All of Tetraspace's Comments + Replies

The statement of the law of logical causality is:

Law of Logical Causality: If conditioning on any event changes the probability an agent assigns to its own action, that event must be treated as causally downstream.

If I'm interpreting things correctly, this is just because anything that's upstream gets screened off, because the agent knows what action it's going to take.

You say that LICDT pays the blackmail in XOR blackmail because it follows this law of logical causality. Is this because, conditioned on the letter being sent, if there is a disaster the age... (read more)

2Abram Demski3y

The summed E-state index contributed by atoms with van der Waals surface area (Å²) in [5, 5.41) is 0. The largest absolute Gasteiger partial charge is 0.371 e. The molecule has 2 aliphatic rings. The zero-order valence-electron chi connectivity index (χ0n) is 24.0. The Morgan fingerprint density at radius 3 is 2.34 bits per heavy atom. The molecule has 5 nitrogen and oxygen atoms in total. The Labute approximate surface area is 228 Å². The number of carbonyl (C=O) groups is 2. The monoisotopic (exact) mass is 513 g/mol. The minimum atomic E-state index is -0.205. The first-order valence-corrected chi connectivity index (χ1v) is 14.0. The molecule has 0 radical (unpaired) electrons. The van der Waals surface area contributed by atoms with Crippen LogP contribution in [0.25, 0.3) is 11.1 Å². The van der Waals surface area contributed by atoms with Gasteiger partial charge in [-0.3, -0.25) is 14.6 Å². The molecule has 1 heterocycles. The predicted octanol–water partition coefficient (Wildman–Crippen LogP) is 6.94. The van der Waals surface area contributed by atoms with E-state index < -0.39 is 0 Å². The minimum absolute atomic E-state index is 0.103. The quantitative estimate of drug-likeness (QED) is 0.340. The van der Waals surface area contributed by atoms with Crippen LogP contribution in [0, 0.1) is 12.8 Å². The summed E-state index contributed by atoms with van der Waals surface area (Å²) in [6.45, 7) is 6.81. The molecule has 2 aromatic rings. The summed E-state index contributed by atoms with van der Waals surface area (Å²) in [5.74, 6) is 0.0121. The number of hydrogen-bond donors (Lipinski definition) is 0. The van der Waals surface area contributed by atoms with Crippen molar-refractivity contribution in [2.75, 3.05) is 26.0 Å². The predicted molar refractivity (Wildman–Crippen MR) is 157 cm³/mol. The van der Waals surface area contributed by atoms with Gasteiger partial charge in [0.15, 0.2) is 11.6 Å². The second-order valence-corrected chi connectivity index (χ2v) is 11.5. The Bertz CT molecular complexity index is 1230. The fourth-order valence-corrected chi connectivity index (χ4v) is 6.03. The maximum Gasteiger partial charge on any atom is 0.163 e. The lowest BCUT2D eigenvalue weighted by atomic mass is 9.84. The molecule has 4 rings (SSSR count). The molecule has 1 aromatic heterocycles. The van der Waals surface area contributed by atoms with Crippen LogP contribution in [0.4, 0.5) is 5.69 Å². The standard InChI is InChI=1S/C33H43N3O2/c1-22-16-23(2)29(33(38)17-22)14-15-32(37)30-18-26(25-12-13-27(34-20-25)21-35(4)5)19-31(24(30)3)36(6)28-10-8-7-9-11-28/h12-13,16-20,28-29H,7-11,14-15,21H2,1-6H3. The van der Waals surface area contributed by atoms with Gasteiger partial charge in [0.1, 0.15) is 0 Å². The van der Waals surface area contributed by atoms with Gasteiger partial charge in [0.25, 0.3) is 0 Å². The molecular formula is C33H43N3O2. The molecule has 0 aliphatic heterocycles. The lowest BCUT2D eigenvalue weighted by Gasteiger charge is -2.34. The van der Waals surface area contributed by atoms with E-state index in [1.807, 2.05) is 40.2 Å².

Not quite. The agent might play a mixed strategy if there is a predictor in the environment, e.g., when playing rock/paper/scissors with a similarly-intelligent friend you (more or less) want to predict what you're going to do and then do something else than that. (This is especially obvious if you assume the friend is exactly as smart as you, IE, assigns the same probability to things if there's no hidden information -- we can model this by supposing both of you use the same logical inductor.) You don't know what you're going to do, because your deliberation process is unstable: if you were leaning in any direction, you would immediately lean in a different direction. This is what it means to be playing a mixed strategy. In this situation, I'm nonetheless still claiming that what's "downstream" should be what's logically correlated with you. So what screens off everything else is knowledge of the state of your deliberation, not the action itself. In the case of a mixed strategy, you know that you are balanced on a razor's edge, even though you don't know exactly which action you're taking. And you can give a calibrated probability for that action. I don't recall whether I've written the following up, but a while after I wrote the OP here, I realized that LICDT/LIEDT can succeed in XOR Blackmail (failing to send the money), but for an absolutely terrible reason. Suppose that the disaster is sufficiently rare -- much less probable than the exploration probability ϵ. Furthermore, suppose the exploration mechanism is p-chicken, IE "if you're too sure of what you do, do something else." (The story is more complicated for other exploration methods.) Now how often does the agent respond to the letter? Now suppose that, overall, the agent responds to the letter with frequency at least ϵ (including rounds where the agent doesn't receive the letter). Then, conditional on the letter being sent, the agent is pretty sure it will respond to the letter -- it believes this wi